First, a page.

Exploring Client Perceptions and Intentions in Emerging Economies: The Case of Green Banking Technology

Exploring Client Perceptions and Intentions in Emerging Economies: The Case of Green Banking Technology

Mehree Iqbal (Department of Marketing and International Business, North South University, Dhaka, Bangladesh), Nabila Nisha (Department of Accounting and Finance, North South University, Dhaka, Bangladesh), Afrin Rifat (Department of Accounting and Finance, North South University, Dhaka, Bangladesh) and Pradiptarathi Panda (National Institute of Securities Markets, Mumbai, India)
DOI: 10.4018/IJABIM.2018070102
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This article describes how in response to the global initiative to save the environment, many emerging economies today promote environmental-friendly practices by implementing various forms of green banking services. Beyond its usefulness for the environment, green banking also benefits the clients by offering new channels of financial services delivery. As such, there may be various factors which can shape the behavioral intentions of clients for adopting green banking, including their environmental concerns, perceived financial cost and timeliness factor attached to these services. Using UTAUT model and Structural Equation Modeling (SEM), this paper thus proposes a model to identify such adoption factors in the context of an emerging economy. The article finds that timeliness, facilitating conditions, environmental concerns, effort expectancy and performance expectancy, plays an important role in capturing clients' overall perceptions of green banking. Results therefore indicate clients may be fairly pragmatic in developing general attitudes towards the use of green banking.
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In recent years, the eminent problem of global warming has finally shifted the attention of business practices of all functional areas to climate change, resource efficiency and environmentally conscious issues. As such, initiatives related to green safety and sustainable ecological balance is growing in support. Environmental degradation has become such a pressing issue today that even the financial sectors need to address this universal concern (Goyal and Joshi, 2011). This is because financial institutions, particularly banks, play a vital role in the economic system of a country and generally affects all types of business practices through their financing activities (Bahl, 2012). Thus, banks should contribute to the saving of the environment by considering environmental aspects as part of their lending and investing principles, which would then divert industries to invest in environmental management and the use of appropriate green technologies (Masukujjaman and Aktar, 2013).

As a response to this global development and environmental degradation, financial sectors of many developed and developing countries have adopted green technologies to address the issue of sustainable business practices. As such, various eco-friendly practices and in-house operations, broadly known as green banking, are now part of most banking activities (The Daily Observer, May 26, 2015). Green banking mainly involves the environmental and social responsibility of banks in terms of the contribution they make towards ensuring sustainability of the environment and ecological system, through their in-house operations and the wide range of financial products and services that they offer (Nisha, 2016).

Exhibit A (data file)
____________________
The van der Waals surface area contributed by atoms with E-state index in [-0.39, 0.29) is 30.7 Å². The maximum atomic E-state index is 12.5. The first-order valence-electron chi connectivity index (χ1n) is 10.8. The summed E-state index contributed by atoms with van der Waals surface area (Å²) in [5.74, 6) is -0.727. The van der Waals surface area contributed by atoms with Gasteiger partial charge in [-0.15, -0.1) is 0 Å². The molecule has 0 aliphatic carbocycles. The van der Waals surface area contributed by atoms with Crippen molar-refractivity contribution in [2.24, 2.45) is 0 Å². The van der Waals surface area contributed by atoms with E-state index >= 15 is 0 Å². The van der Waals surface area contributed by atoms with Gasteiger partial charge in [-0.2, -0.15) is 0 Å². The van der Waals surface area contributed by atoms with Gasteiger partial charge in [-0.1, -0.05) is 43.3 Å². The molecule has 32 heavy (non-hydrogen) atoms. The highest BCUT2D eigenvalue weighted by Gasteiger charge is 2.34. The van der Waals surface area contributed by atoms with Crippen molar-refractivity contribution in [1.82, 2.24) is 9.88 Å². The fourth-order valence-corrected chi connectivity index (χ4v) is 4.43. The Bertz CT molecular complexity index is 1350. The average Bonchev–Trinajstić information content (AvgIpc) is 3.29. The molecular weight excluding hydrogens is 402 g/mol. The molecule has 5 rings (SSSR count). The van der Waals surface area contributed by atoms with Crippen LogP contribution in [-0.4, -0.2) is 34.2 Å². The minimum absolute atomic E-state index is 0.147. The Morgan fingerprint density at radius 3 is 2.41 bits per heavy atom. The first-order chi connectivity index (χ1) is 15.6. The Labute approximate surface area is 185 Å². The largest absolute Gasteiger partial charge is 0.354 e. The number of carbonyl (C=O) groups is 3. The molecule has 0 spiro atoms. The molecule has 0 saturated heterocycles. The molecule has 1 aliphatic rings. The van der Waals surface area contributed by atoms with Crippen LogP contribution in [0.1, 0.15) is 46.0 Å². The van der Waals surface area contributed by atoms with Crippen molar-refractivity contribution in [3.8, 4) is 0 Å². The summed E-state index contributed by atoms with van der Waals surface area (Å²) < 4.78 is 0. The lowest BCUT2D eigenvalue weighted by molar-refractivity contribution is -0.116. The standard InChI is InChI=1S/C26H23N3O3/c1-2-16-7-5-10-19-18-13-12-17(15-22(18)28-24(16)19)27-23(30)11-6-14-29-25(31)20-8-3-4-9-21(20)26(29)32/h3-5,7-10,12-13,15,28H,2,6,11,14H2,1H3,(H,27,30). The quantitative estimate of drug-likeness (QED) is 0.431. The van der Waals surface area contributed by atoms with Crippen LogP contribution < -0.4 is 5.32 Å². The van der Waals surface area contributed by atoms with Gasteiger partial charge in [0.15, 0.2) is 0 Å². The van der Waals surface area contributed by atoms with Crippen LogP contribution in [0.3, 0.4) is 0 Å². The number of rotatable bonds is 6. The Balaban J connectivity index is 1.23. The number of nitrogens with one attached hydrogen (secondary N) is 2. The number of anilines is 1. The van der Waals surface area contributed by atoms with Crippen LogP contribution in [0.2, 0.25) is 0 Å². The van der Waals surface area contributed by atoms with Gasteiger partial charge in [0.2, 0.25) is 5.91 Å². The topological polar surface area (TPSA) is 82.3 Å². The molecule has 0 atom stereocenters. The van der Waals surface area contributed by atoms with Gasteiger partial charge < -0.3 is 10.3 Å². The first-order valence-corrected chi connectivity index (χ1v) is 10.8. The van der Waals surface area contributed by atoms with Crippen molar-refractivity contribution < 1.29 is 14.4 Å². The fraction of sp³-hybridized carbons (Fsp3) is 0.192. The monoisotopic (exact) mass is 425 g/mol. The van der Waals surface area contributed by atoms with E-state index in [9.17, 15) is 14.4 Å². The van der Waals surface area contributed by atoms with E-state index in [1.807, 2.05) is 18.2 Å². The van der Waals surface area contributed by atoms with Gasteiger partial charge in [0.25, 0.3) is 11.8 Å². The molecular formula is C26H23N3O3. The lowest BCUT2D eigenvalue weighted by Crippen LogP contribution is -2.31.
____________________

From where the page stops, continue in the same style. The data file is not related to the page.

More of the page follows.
Green banking focuses on two aspects: green revolution of internal operations through the consumption of renewable energy, digitalization and other measures that can reduce the emission of carbon mark from the banking activities and the use of environment-friendly financing like sustainable banking, ethical banking, green mortgages, green loans, green credit cards, mobile banking, online banking, etc. (Inderst et al., 2012). Additionally, banks worldwide use energy-wise Green Machines, which source power from clean, emission-free methods such as wind power and invests hugely for local environment and wildlife projects in their community (Hossain et al., 2015).

Since the objectives of green banking provide incentives for environmental sustainability, its adoption is increasingly growing in emerging economies to promote the concept of social responsibility towards the environment (Masum, 2015). This is because most of the emerging economies tend to be prone to natural calamities which often cause huge losses to the environment, adversely affecting biodiversity, agriculture, forestry, water resources and human health (Biswas, 2011). For emerging economies like Bangladesh, this issue is all the more pressing because people in this country have very little awareness about environmental hazards, air and water pollution, industrial, medical and household wastes community, etc. (Hossain and Ahmed, 2015). Thus, the growth of green banking initiatives can be rightly justified in Bangladesh.

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